There has been some fiery debate recently in this country about how public religious proclomations can be. In particular, many legal groups have been nudging the judicial branch towards the absolute separation between church and state, setting off a fierce backlash from conservative religious groups. The US Supreme court is currently hearing arguments as to this issue.
I have a hard time understanding how someone could not see the logic behind the seperation between church and state. It is respectful to people of every faith, ensures there will not be a government persecution of certain religious sects, keeps issues of goverance directed by principles that are best for the nation (instead of guided by a certain set of mythological precepts), and best of all, enshrined in the constitution. Of course, it has become commonplace to bend the bill of rights lately, whether its first ammendment free speech and press issues, gun rights, or this. And the simple fact is, right or wrong, a politician will get much more mileage by publicly pronouncing his strong faith (in essence advocating abdicating a secular government for one that publically promotes one particular religion or sect).
Thus, the situation today in many situations.
1. "one nation...under god" in the pledge of allegiance. Originally implanted artificially in the McCarthy era (1950's) as anti-communist propoganda, the words 'under god' have remained imbedded for 50 years. As someone who is non religious, yes, these words offend me. How would most christians feel if the pledge stated, "one nation, there are no gods, indivisible..."? probably just as I do.
2. In god we trust. Same thing. How would any believer in monotheistic religions (mainly christian, jewish, and muslim) like it if the majority of americans were non atheistic and printed "We trust there are no gods" on every coin and note circulated in the country?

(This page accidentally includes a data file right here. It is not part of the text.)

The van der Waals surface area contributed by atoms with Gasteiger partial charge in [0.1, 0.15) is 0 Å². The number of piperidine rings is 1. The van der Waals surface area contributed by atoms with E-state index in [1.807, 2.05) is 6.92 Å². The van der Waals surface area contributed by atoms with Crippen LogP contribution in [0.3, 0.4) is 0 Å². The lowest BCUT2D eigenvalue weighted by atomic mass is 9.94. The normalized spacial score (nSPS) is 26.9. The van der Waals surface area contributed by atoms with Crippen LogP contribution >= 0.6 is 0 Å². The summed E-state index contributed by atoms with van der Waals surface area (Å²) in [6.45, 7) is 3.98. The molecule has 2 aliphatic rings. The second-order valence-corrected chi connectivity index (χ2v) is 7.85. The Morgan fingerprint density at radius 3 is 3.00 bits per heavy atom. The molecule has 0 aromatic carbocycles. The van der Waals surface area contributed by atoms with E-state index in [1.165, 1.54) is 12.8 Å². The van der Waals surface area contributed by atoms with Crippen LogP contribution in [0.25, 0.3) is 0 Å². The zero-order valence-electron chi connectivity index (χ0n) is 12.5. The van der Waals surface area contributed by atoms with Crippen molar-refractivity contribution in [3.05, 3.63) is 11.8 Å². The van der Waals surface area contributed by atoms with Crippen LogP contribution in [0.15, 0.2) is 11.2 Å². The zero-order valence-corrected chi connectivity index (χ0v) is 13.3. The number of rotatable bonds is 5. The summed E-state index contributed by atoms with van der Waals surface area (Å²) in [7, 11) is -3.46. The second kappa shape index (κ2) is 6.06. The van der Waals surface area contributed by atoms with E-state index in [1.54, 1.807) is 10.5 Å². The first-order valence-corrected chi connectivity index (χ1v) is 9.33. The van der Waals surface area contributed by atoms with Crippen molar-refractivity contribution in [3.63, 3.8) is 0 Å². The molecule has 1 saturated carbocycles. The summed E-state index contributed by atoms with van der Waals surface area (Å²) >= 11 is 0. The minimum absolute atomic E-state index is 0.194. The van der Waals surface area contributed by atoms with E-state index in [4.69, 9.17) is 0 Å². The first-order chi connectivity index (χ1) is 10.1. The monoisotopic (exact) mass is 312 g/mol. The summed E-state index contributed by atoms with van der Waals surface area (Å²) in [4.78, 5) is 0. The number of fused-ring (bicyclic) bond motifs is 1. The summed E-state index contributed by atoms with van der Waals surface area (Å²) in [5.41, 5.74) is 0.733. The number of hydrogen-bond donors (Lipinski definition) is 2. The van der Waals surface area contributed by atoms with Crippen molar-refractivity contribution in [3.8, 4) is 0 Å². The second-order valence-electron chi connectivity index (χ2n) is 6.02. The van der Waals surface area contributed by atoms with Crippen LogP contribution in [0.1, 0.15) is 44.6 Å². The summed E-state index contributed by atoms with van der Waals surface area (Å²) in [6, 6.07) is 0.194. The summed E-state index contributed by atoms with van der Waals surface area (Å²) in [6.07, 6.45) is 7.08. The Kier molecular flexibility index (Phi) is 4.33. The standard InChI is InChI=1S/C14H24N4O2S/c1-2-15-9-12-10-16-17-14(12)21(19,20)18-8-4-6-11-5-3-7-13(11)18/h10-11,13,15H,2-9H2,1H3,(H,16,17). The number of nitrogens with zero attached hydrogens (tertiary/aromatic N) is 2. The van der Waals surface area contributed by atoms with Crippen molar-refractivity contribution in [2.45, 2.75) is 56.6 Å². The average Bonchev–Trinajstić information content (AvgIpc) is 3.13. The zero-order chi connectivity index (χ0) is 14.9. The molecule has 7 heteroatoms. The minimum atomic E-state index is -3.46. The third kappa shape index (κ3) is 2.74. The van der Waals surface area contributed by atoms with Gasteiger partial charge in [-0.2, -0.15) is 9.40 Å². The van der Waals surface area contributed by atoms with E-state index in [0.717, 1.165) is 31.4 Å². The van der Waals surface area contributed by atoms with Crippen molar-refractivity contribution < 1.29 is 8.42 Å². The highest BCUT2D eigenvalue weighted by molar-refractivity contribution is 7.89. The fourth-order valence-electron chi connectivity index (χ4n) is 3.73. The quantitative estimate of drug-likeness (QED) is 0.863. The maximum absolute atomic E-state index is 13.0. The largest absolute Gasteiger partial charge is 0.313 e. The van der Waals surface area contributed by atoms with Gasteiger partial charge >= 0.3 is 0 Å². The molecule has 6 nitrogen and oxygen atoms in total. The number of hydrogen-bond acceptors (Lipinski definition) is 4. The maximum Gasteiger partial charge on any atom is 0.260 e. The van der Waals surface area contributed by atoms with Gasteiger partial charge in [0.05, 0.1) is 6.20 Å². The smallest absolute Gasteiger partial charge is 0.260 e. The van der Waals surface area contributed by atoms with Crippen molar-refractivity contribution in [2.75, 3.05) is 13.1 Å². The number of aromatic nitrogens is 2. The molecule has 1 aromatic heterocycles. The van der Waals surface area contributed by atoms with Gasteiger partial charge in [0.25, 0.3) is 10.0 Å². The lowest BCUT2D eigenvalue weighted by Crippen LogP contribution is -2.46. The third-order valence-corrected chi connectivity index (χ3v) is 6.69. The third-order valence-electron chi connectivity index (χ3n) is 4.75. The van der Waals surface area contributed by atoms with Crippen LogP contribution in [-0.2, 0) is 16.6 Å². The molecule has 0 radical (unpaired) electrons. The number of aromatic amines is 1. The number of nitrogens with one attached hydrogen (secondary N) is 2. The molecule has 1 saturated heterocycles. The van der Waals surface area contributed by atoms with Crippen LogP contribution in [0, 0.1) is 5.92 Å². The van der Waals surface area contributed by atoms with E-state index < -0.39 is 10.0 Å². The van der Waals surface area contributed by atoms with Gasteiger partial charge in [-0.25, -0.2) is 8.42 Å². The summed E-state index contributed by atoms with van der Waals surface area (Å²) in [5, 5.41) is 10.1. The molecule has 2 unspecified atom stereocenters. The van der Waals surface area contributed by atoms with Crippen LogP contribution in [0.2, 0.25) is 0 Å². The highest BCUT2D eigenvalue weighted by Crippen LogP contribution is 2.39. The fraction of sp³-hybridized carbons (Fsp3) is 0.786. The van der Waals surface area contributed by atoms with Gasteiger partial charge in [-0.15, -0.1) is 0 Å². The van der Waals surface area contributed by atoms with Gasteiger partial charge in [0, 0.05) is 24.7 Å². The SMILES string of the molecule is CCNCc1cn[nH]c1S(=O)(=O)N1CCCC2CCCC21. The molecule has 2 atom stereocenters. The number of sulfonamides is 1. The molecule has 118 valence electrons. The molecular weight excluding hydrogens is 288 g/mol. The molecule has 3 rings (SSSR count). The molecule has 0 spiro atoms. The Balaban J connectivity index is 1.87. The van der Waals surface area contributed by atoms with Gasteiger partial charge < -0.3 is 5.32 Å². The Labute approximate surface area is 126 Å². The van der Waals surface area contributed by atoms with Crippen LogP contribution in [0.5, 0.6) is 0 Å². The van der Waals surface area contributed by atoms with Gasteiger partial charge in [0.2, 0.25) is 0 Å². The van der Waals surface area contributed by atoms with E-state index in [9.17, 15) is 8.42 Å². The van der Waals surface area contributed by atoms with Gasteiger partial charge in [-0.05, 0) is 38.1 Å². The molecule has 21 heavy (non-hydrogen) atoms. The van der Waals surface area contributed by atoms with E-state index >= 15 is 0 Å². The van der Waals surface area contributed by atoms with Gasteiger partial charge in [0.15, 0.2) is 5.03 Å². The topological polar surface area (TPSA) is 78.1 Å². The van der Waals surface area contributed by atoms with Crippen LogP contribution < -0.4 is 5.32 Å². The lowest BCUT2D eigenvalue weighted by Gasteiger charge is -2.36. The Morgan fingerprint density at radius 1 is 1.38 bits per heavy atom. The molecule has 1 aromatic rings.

3. Religious monuments on political grounds. Highlighted by the 10 Commandments statue in Alabama, this shows how far religious panderers will go if left unchecked.
4. Religion in schools. I put up with many religious elements in my public (and supposedly secular) schooling. For instance, every wednesday, for the first 2 hours of school, you could go to church instead. It was called 'wednesday school'. If a parent chose to not send their kids to church this time, they could go to a wonderfully painful study hall, with no talking. Wohoo. How about everyone thinking I was spoiling the day by not standing for the highly religious convocation in my graduation ceremony. I was adamant, but really had to stand by my convictions against a strong torrent of social pressure to do so. Some teachers had religious cutouts for holidays, others taught religion under the guise of forein language instruction, one way or another, it seeped in and was a daily reminder that the separation between church and state was not really enforced at all.
What this boils down to is persecution, pure and simple. Would the tables be turned, would christians not feel oppressed? Just because a majority believes in something does not mean that they can thrust their views on the minority. To do so would mean that our American democracy is really nothing more than a tyrrany of the majority, and this I cannot accept. The next time some self serving politician decrees, "and god bless America", remember this.